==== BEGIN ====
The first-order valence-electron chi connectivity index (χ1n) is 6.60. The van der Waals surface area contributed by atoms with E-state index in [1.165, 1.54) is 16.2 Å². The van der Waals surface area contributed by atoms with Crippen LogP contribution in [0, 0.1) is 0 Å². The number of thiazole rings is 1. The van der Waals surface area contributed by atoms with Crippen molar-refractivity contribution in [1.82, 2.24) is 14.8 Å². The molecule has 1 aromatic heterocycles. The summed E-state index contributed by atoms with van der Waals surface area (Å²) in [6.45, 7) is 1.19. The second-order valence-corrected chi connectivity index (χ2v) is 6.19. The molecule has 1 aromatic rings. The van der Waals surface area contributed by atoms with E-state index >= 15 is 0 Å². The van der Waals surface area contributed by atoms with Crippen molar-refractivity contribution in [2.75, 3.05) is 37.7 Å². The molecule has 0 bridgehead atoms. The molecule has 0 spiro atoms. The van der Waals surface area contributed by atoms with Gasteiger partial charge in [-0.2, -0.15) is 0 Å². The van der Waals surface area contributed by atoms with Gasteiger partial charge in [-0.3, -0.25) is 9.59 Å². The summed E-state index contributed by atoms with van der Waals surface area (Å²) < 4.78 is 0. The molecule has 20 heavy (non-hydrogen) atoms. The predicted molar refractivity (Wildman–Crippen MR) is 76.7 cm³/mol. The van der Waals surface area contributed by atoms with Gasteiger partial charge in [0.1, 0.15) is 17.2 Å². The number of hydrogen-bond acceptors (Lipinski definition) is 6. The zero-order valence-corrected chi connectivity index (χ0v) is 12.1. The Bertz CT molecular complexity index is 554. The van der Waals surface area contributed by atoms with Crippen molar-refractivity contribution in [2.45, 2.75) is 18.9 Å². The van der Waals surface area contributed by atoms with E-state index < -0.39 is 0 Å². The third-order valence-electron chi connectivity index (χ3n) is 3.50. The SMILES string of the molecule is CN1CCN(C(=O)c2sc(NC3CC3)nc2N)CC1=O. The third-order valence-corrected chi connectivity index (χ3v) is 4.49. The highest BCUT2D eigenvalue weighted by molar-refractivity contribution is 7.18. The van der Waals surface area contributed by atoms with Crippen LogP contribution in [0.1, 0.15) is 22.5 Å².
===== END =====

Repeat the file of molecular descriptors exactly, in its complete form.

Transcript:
The first-order valence-electron chi connectivity index (χ1n) is 6.60. The van der Waals surface area contributed by atoms with E-state index in [1.165, 1.54) is 16.2 Å². The van der Waals surface area contributed by atoms with Crippen LogP contribution in [0, 0.1) is 0 Å². The number of thiazole rings is 1. The van der Waals surface area contributed by atoms with Crippen molar-refractivity contribution in [1.82, 2.24) is 14.8 Å². The molecule has 1 aromatic heterocycles. The summed E-state index contributed by atoms with van der Waals surface area (Å²) in [6.45, 7) is 1.19. The second-order valence-corrected chi connectivity index (χ2v) is 6.19. The molecule has 1 aromatic rings. The van der Waals surface area contributed by atoms with E-state index >= 15 is 0 Å². The van der Waals surface area contributed by atoms with Crippen molar-refractivity contribution in [2.75, 3.05) is 37.7 Å². The molecule has 0 bridgehead atoms. The molecule has 0 spiro atoms. The van der Waals surface area contributed by atoms with Gasteiger partial charge in [-0.2, -0.15) is 0 Å². The van der Waals surface area contributed by atoms with Gasteiger partial charge in [-0.3, -0.25) is 9.59 Å². The summed E-state index contributed by atoms with van der Waals surface area (Å²) < 4.78 is 0. The molecule has 20 heavy (non-hydrogen) atoms. The predicted molar refractivity (Wildman–Crippen MR) is 76.7 cm³/mol. The van der Waals surface area contributed by atoms with Gasteiger partial charge in [0.1, 0.15) is 17.2 Å². The number of hydrogen-bond acceptors (Lipinski definition) is 6. The zero-order valence-corrected chi connectivity index (χ0v) is 12.1. The Bertz CT molecular complexity index is 554. The van der Waals surface area contributed by atoms with Crippen molar-refractivity contribution in [2.45, 2.75) is 18.9 Å². The van der Waals surface area contributed by atoms with E-state index < -0.39 is 0 Å². The third-order valence-electron chi connectivity index (χ3n) is 3.50. The SMILES string of the molecule is CN1CCN(C(=O)c2sc(NC3CC3)nc2N)CC1=O. The third-order valence-corrected chi connectivity index (χ3v) is 4.49. The highest BCUT2D eigenvalue weighted by molar-refractivity contribution is 7.18. The van der Waals surface area contributed by atoms with Crippen LogP contribution in [0.1, 0.15) is 22.5 Å².